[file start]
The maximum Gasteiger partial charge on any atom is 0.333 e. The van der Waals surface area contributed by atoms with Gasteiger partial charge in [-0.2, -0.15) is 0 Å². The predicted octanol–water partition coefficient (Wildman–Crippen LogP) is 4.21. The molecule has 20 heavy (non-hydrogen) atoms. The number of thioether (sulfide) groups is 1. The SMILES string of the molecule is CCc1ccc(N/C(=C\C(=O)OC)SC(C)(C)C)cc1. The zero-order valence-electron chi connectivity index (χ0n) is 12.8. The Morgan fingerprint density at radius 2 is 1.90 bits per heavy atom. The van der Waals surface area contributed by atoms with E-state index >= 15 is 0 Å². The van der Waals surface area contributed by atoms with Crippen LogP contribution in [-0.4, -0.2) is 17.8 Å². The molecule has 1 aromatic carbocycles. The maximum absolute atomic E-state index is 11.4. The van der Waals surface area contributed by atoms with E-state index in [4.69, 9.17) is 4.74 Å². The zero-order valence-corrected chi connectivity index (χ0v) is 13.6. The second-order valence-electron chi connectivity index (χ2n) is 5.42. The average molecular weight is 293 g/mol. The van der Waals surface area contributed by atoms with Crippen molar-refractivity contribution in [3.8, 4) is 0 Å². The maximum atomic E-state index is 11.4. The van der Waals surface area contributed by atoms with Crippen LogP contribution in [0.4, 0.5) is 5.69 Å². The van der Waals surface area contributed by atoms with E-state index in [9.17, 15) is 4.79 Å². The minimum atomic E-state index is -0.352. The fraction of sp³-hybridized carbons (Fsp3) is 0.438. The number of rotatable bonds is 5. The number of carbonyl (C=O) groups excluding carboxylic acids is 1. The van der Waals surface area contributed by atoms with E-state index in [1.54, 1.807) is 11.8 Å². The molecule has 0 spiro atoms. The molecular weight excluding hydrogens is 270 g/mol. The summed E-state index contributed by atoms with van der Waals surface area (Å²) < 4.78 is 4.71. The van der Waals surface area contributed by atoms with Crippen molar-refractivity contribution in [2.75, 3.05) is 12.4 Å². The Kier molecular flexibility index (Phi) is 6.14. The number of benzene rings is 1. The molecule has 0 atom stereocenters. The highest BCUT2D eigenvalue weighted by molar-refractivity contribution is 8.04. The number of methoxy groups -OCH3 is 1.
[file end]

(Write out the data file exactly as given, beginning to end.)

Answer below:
The maximum Gasteiger partial charge on any atom is 0.333 e. The van der Waals surface area contributed by atoms with Gasteiger partial charge in [-0.2, -0.15) is 0 Å². The predicted octanol–water partition coefficient (Wildman–Crippen LogP) is 4.21. The molecule has 20 heavy (non-hydrogen) atoms. The number of thioether (sulfide) groups is 1. The SMILES string of the molecule is CCc1ccc(N/C(=C\C(=O)OC)SC(C)(C)C)cc1. The zero-order valence-electron chi connectivity index (χ0n) is 12.8. The Morgan fingerprint density at radius 2 is 1.90 bits per heavy atom. The van der Waals surface area contributed by atoms with E-state index >= 15 is 0 Å². The van der Waals surface area contributed by atoms with Crippen LogP contribution in [-0.4, -0.2) is 17.8 Å². The molecule has 1 aromatic carbocycles. The maximum absolute atomic E-state index is 11.4. The van der Waals surface area contributed by atoms with E-state index in [4.69, 9.17) is 4.74 Å². The zero-order valence-corrected chi connectivity index (χ0v) is 13.6. The second-order valence-electron chi connectivity index (χ2n) is 5.42. The average molecular weight is 293 g/mol. The van der Waals surface area contributed by atoms with Crippen molar-refractivity contribution in [3.8, 4) is 0 Å². The maximum atomic E-state index is 11.4. The van der Waals surface area contributed by atoms with Crippen LogP contribution in [0.4, 0.5) is 5.69 Å². The van der Waals surface area contributed by atoms with E-state index in [9.17, 15) is 4.79 Å². The minimum atomic E-state index is -0.352. The fraction of sp³-hybridized carbons (Fsp3) is 0.438. The number of rotatable bonds is 5. The number of carbonyl (C=O) groups excluding carboxylic acids is 1. The van der Waals surface area contributed by atoms with E-state index in [1.54, 1.807) is 11.8 Å². The molecule has 0 spiro atoms. The molecular weight excluding hydrogens is 270 g/mol. The summed E-state index contributed by atoms with van der Waals surface area (Å²) < 4.78 is 4.71. The van der Waals surface area contributed by atoms with Crippen molar-refractivity contribution in [2.75, 3.05) is 12.4 Å². The Kier molecular flexibility index (Phi) is 6.14. The number of benzene rings is 1. The molecule has 0 atom stereocenters. The highest BCUT2D eigenvalue weighted by molar-refractivity contribution is 8.04. The number of methoxy groups -OCH3 is 1.